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Viterbi School Commencement 2011

Elon Musk: "I've always thought that engineering is the closest thing to magic that exists in reality."

May 13, 2011 —

Craig Western
It was a magical day. 

Starting the day as degree candidates at the USC Viterbi School of Engineering, young men and women turned into engineers with B.S., M.S. and Ph.D. degrees, and of course, also into brand new Viterbi alumni.

"I've always thought that engineering is the closest thing to magic that exists in reality," said Elon Musk, sole architect and CEO of Tesla Motors, founder and CEO of SpaceX, and the speaker at the undergraduate commencement ceremony.  "If you could go back in time 300 years with an airplane, you would be burned at the stake as a witch."

Colorfully attired from head (straw hats, floppy caps, baseball caps, head scarves, turbans, balloons, or nothing) to foot (flip flops, tennis shoes, tasseled loafers, spit-shined wing-tips, cowboy boots or insanely high heels), thousands of family members and friends clutching flowers, balloons and cameras, jammed Archimedes Plaza for the undergraduate ceremony to hear Musk, Valedictorian Craig Western and Dean Yannis Yortsos congratulate the new graduates.

"You have successfully completed the most rigorous, demanding and rewarding program in undergraduate education in the nation," said Yortsos who struck a chord with his fellow parents by noting he was the parent of a Viterbi senior who was graduating, with honors, at the ceremony. "She also made the dean's list although she's been on that list since she was born!"

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Claiming to have begun working on his valedictorian remarks the previous midnight fueled by energy drinks, Western displayed highly developed social skills by thanking his girlfriend, along with his parents "for backing my decision to venture 3000 miles from my hometown of Peachtree City, Georgia, to pursue a new life on the West Coast;" Associate Dean Louise Yates, Professors Milind Tambe and Gene Bickers; the RTH cafe "for providing an endless supply of coffee;" employees at Salvatori Computer Science Hall "for without you, we would have no place to work at 4:30 in the morning;" and his friends and roommates "for putting live chickens in my closet in the middle of midterms."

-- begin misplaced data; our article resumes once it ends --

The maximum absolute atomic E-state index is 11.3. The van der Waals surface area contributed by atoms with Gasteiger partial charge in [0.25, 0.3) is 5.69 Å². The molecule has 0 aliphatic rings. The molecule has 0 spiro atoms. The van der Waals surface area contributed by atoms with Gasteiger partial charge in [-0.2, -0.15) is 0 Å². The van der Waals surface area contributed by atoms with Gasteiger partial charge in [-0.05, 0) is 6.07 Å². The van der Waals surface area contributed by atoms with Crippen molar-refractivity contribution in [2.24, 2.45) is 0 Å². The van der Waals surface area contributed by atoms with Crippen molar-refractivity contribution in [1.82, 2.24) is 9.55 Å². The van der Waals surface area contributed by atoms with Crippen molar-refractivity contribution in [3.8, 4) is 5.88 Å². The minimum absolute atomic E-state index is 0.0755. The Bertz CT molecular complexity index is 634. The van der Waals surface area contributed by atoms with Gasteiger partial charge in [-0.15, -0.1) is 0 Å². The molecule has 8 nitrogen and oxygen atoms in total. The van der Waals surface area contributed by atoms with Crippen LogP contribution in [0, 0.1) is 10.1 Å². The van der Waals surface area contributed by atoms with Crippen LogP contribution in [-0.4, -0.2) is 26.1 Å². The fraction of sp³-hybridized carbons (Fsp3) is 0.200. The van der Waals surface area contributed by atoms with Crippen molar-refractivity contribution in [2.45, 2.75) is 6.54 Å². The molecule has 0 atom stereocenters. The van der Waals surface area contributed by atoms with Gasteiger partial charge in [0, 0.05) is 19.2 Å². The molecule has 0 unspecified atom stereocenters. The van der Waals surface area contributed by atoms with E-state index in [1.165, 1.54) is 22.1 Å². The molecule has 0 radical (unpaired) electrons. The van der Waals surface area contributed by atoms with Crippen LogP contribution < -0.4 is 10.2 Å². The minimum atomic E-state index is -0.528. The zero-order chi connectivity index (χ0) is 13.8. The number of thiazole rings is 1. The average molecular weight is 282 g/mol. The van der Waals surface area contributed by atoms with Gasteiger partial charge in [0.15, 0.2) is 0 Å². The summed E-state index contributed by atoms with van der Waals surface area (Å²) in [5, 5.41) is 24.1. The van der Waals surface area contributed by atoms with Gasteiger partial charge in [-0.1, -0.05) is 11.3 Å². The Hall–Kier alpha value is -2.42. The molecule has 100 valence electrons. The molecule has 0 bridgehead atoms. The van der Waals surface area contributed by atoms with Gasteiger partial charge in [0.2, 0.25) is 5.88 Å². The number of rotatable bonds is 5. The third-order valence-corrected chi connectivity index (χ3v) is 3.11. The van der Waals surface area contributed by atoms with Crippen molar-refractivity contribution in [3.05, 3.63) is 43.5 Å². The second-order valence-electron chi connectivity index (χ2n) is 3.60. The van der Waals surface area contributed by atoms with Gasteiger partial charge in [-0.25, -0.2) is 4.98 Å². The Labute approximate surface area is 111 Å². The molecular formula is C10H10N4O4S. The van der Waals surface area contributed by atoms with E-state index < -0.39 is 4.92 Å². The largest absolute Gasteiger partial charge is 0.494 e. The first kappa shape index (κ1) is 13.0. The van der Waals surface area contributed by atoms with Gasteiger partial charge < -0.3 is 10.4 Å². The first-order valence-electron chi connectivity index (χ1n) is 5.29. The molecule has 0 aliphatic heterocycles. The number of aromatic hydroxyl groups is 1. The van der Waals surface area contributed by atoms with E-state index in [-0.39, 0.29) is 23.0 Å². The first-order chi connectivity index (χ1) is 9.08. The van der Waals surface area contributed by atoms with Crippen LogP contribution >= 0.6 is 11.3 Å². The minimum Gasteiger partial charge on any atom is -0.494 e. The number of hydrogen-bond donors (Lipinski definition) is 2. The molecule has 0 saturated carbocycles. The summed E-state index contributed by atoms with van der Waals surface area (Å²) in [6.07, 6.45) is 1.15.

Dean Yortsos with William Wang
At the graduate commencement ceremony held at the Galen Center, William Wang, CEO and founder of Vizio, told graduates to learn from failure, treat everyone with respect and to never give up, advice that he said he had personally battle tested.

"Life is messy.  Things happen.  In life there is no such thing as a straight line between two points," he explained.  "Before starting Vizio, I made a million dollars before I turned 30 - and lost ten times that much before I turned 40.  None of that was in the plan."

Wang described how employees who weren't getting paid stuck with him and investors who had lost money with him continued to invest.  Then in 1998, when his businesses were failing, he was in a plane crash.

"Trust me.  It does not get much worse than being in a burning plane," he said. "I thought I was dead.  The plane was full of smoke and fire.  I could have given up right there.  Part of me really wanted to.  It would have been an easy way to avoid the creditors after me."

But he did not give up and went on to great success.

Describing engineering as the discipline that is empowering other disciplines, Yortsos, in both ceremonies, told the new graduates they would need "a new sense of moral imagination.

Dean Yortsos with Elon Musk
"It will be you who will devise the new alternative energy sources.  You will solve vexing climate problems.  You will master the miracles of biology to eradicate diseases.  You will educate and enlighten, and you will help lift millions from poverty by relighting the engine of economic development." 

At the beginning of the day at the main commencement ceremony, USC President and former Viterbi School Dean, C. L. Max Nikias cited Virgil as he said "to be a Trojan is to be an adventurer...you do not go forward alone, you go forward as a lifelong member of the Trojan Family."

Microsoft CEO Steve Ballmer told the graduates to face the world with tenacity and to find their passion.

But it was valedictorian Sarrah Shahawy who best captured the spirit of the 12,513 USC degree candidates assembled in Alumni Park who were minutes away from becoming graduates.

"We made it!" she shouted into the microphone igniting a cheer that rippled across the entire University Park Campus and through the magic of an Internet webcast, was heard around the world.